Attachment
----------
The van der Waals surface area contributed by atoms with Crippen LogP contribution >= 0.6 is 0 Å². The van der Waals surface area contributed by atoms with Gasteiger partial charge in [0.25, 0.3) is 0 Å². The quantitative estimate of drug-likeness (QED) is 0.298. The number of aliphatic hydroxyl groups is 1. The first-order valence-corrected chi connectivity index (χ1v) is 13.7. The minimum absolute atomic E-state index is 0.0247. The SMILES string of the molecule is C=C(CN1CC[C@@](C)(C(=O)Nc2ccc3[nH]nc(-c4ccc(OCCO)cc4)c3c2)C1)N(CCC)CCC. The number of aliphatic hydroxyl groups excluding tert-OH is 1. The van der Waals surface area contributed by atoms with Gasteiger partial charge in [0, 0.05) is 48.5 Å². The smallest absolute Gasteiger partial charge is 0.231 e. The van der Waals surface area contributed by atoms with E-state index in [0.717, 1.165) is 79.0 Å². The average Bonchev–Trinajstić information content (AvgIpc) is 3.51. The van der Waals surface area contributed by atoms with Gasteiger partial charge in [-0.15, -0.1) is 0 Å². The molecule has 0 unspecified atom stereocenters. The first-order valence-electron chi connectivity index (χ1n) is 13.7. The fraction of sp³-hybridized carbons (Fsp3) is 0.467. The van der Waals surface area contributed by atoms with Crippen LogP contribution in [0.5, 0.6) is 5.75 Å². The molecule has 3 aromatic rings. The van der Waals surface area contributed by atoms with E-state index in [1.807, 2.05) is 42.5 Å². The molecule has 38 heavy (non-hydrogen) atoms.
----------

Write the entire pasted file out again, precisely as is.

The van der Waals surface area contributed by atoms with Crippen LogP contribution >= 0.6 is 0 Å². The van der Waals surface area contributed by atoms with Gasteiger partial charge in [0.25, 0.3) is 0 Å². The quantitative estimate of drug-likeness (QED) is 0.298. The number of aliphatic hydroxyl groups is 1. The first-order valence-corrected chi connectivity index (χ1v) is 13.7. The minimum absolute atomic E-state index is 0.0247. The SMILES string of the molecule is C=C(CN1CC[C@@](C)(C(=O)Nc2ccc3[nH]nc(-c4ccc(OCCO)cc4)c3c2)C1)N(CCC)CCC. The number of aliphatic hydroxyl groups excluding tert-OH is 1. The van der Waals surface area contributed by atoms with Gasteiger partial charge in [0, 0.05) is 48.5 Å². The smallest absolute Gasteiger partial charge is 0.231 e. The van der Waals surface area contributed by atoms with E-state index in [0.717, 1.165) is 79.0 Å². The average Bonchev–Trinajstić information content (AvgIpc) is 3.51. The van der Waals surface area contributed by atoms with Gasteiger partial charge in [-0.15, -0.1) is 0 Å². The molecule has 0 unspecified atom stereocenters. The first-order valence-electron chi connectivity index (χ1n) is 13.7. The fraction of sp³-hybridized carbons (Fsp3) is 0.467. The van der Waals surface area contributed by atoms with Crippen LogP contribution in [0.5, 0.6) is 5.75 Å². The molecule has 3 aromatic rings. The van der Waals surface area contributed by atoms with E-state index in [1.807, 2.05) is 42.5 Å². The molecule has 38 heavy (non-hydrogen) atoms.